The Barone Defense Firm is pleased to announce that Patrick Barone, the Firm’s founding member, has been admitted to practice before the Federal District Court for the Western District of Michigan. Mr. Barone has been admitted to practice before the Federal District Court for the Eastern District since 1993.

Mr. Barone was admitted to the State Bar of Michigan in 1991. He was admitted to the State Bar of Illinois in 1993.  However, being admitted to the state bar in one or more states does not authorize a lawyer to practice before any Federal Court.  This is because the rules applicable to Federal Courts differ from State Courts in several ways.  First, simply being admitted to a state bar is necessary but insufficient. Admission before a specific Federal Court requires that the attorney seeking admission prepare a petition to be filed with the Federal Court.  This petition must be supported by a sponsoring attorney who vouches for the attorney seeking admission.  The sponsoring attorney must already be a member of Federal Court where the petitioning lawyer is seeking admission.

Barone-2020-381-300x200

Federal Criminal Defense Team

Michigan doctors are under heightened risk of prosecution for prescription fraud.  This is because Michigan, and specifically the Eastern District of Michigan, has been identified as one of the top 12 places in the Country for opioid fraud and abuse. For this reason alone it’s important for Michigan doctors to be aware of how prescription fraud cases are identified and prosecuted.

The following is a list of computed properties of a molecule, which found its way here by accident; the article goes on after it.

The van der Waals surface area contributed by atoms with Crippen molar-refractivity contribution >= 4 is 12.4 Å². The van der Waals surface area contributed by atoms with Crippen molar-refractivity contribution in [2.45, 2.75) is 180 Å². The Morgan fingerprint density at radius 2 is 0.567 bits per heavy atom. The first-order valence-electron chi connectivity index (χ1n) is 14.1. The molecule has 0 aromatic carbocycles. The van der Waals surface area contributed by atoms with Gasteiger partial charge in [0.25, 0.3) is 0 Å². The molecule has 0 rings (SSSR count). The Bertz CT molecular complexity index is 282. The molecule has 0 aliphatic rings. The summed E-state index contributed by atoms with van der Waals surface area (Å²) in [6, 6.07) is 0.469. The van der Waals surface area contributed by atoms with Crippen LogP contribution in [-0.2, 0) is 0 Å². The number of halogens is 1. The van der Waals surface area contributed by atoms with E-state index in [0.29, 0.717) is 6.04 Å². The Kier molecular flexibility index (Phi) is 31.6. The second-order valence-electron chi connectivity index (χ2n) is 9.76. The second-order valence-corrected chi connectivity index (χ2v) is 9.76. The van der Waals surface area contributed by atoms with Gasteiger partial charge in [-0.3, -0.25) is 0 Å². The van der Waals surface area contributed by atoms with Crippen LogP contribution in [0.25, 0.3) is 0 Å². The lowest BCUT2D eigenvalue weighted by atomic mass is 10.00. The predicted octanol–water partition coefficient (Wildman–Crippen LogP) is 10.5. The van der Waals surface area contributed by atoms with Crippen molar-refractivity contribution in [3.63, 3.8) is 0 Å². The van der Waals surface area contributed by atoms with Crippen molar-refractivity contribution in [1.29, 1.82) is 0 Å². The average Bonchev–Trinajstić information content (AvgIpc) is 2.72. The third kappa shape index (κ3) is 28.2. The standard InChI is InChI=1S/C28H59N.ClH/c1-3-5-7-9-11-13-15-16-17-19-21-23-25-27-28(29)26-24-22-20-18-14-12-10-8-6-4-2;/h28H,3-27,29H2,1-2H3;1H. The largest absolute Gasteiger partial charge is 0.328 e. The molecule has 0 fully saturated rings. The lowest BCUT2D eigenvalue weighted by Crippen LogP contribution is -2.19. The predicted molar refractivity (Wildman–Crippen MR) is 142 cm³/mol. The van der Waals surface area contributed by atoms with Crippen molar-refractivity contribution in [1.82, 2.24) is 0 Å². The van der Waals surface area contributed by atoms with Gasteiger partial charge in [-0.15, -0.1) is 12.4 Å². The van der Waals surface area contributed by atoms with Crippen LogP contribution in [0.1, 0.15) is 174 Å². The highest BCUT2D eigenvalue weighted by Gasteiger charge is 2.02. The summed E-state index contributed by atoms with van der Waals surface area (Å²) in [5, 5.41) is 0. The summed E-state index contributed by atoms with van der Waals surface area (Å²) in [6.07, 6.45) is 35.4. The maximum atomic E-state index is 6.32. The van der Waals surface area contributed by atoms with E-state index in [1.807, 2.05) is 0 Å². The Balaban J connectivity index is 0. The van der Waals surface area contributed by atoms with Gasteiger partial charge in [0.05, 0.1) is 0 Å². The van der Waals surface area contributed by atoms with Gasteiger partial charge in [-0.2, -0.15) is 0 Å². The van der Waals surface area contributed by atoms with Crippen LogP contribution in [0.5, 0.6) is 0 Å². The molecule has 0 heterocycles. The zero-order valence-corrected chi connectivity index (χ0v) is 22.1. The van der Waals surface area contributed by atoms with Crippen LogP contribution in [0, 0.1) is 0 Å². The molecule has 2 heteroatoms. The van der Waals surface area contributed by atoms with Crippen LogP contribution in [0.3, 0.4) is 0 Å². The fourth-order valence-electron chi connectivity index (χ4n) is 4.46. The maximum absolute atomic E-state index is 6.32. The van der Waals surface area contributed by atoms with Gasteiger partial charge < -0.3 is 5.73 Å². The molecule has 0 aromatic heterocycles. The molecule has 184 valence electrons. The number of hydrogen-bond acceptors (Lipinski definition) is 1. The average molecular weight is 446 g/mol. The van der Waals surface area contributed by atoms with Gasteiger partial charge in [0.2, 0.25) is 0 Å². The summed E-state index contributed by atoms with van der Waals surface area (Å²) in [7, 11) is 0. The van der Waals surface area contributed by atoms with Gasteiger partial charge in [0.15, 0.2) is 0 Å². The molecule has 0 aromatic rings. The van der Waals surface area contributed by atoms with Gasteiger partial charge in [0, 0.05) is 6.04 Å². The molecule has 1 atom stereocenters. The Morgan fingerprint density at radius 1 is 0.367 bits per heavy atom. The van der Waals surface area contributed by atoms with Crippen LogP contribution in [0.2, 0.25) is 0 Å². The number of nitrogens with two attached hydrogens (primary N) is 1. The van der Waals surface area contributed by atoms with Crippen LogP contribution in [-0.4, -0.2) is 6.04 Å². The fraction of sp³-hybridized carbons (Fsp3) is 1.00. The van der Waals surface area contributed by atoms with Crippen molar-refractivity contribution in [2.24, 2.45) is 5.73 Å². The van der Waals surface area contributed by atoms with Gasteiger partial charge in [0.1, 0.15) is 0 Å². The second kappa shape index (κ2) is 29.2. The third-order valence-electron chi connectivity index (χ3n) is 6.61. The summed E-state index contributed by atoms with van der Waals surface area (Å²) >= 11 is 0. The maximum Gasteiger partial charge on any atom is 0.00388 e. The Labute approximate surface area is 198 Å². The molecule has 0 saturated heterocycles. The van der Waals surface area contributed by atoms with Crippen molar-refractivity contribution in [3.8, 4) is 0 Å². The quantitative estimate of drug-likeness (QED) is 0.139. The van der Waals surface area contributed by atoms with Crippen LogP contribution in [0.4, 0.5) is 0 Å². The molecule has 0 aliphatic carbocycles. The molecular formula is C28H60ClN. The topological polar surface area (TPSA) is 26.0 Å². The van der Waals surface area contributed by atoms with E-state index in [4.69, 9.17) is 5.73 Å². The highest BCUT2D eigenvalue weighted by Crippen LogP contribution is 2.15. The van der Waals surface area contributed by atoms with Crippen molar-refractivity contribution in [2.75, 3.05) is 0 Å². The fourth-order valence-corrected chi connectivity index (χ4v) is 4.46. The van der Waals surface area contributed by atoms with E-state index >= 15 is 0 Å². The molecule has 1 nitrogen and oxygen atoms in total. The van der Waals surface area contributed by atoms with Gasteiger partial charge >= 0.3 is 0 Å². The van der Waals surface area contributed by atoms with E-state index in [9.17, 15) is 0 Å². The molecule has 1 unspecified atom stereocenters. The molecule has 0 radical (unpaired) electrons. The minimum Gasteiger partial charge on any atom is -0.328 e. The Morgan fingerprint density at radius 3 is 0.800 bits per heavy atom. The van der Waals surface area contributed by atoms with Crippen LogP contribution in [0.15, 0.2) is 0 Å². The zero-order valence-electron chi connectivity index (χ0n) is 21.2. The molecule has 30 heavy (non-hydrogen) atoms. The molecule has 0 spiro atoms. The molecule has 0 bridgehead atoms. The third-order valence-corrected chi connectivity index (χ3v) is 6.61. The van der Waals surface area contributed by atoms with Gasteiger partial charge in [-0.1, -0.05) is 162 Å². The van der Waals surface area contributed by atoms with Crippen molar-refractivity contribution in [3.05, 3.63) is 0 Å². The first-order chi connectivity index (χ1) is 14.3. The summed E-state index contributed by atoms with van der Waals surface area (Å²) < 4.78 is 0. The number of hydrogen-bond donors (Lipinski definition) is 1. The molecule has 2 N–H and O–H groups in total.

Broadly speaking, prescription fraud is committed when someone fraudulently obtains prescription drugs. The fraud can be committed in various ways. For example, there have been cases in which doctors wrote fake prescriptions for pain killers and gave the scripts to a “runner.” The runner then takes the scripts to a knowing or unknowing pharmacy for the prescription to be filled. In these cases, the drugs are typically re-sold on the street at a very high markup. The funds are then distributed back up the chain.

Another example comes from a recent prescription fraud case in Michigan. In this case, two men worked together. One would impersonate a doctor and call a prescription into a pharmacy. The two men then drove to the pharmacy and the other would go in and try to obtain the prescription drugs.

Doctor Roger D. Beyer recently pleaded guilty to conspiracy to commit healthcare fraud in the United States District Court for the Western District of Michigan. In a complaint filed on May 8, 2020, the US Attorney assigned to the case set out several allegations.

Regarding healthcare fraud, the complaint alleged that Dr. Beyer’s office improperly coded procedures reported to Medicare. The complaint alleged that Dr. Beyer directed his staff to perform a rectal diagnostic procedure repeatedly, beyond the initial diagnostic purpose of the procedure. Dr. Beyer’s offices then continuously billed Medicare for the diagnostic service even though they weren’t medically necessary. By continuously performing the diagnostic service, Dr. Beyer’s office could bill Medicare each time for that service even though it wasn’t medically necessary.

What are CPT codes?

Contact Information